If you'd have a servant that you like, serve your self.
"A bruised reed He will not break, and a dimly burning wick He will not extinguish" [Isaiah 42:3]. The Lord's Servant would be sympathetic and understanding with the weak and erring. Failing men and women are often crushed under the callous tread of their fellowmen; but not so with the ideal Serfvant. He was to specialize in mending bruised reeds and fanning the smoking wick into flame.
Many, even Christian workers, ignore those who have failed and "pass by on the other side." They want a ministry more rewarding and more worthy of their powers--something more spectacular than bearing with the relapses and backslidings of frail humanity; but it is a noble work to reclaim those whom the world despises. How dimly Peter's wick burned in the judgment hall, but what a brilliant flame blazed on the day of Pentecost! His interview with God's ideal Servant put everything right.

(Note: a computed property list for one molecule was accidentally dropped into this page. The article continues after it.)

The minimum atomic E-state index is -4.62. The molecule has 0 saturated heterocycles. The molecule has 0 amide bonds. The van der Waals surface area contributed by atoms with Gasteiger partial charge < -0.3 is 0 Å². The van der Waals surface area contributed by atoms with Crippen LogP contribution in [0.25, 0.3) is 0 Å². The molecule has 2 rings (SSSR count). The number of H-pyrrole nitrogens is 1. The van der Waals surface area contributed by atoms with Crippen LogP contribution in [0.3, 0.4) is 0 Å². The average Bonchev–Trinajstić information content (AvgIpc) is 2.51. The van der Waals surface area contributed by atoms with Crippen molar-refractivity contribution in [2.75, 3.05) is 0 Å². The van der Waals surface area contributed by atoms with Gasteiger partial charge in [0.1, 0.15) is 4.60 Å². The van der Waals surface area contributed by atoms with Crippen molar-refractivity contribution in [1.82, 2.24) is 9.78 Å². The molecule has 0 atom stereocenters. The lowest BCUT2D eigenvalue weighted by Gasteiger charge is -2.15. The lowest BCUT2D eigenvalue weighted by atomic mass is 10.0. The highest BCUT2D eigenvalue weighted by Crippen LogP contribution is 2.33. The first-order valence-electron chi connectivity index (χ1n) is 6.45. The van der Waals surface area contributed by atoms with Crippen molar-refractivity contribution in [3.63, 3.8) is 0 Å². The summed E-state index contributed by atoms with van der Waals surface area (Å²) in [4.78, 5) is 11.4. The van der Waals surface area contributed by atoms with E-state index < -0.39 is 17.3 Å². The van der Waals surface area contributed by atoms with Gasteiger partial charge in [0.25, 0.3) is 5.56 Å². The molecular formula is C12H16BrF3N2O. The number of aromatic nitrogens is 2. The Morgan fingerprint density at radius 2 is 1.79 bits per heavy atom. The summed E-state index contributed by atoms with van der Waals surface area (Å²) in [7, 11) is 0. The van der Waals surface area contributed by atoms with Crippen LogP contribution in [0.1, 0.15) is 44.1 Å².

It is noteworthy that only once did Jesus say that He was leaving His disciples an example, and that was when He washed their feet (John 13:15)--an example of servanthood. And only once did any other writer say that He had left an example--and that was an example of suffering (1 Peter 2:21). Thus the thoughts of suffering and servanthood are linked, even as they were in the life of the Lord. And is the servant greater than the Lord? [emphasis in the original]
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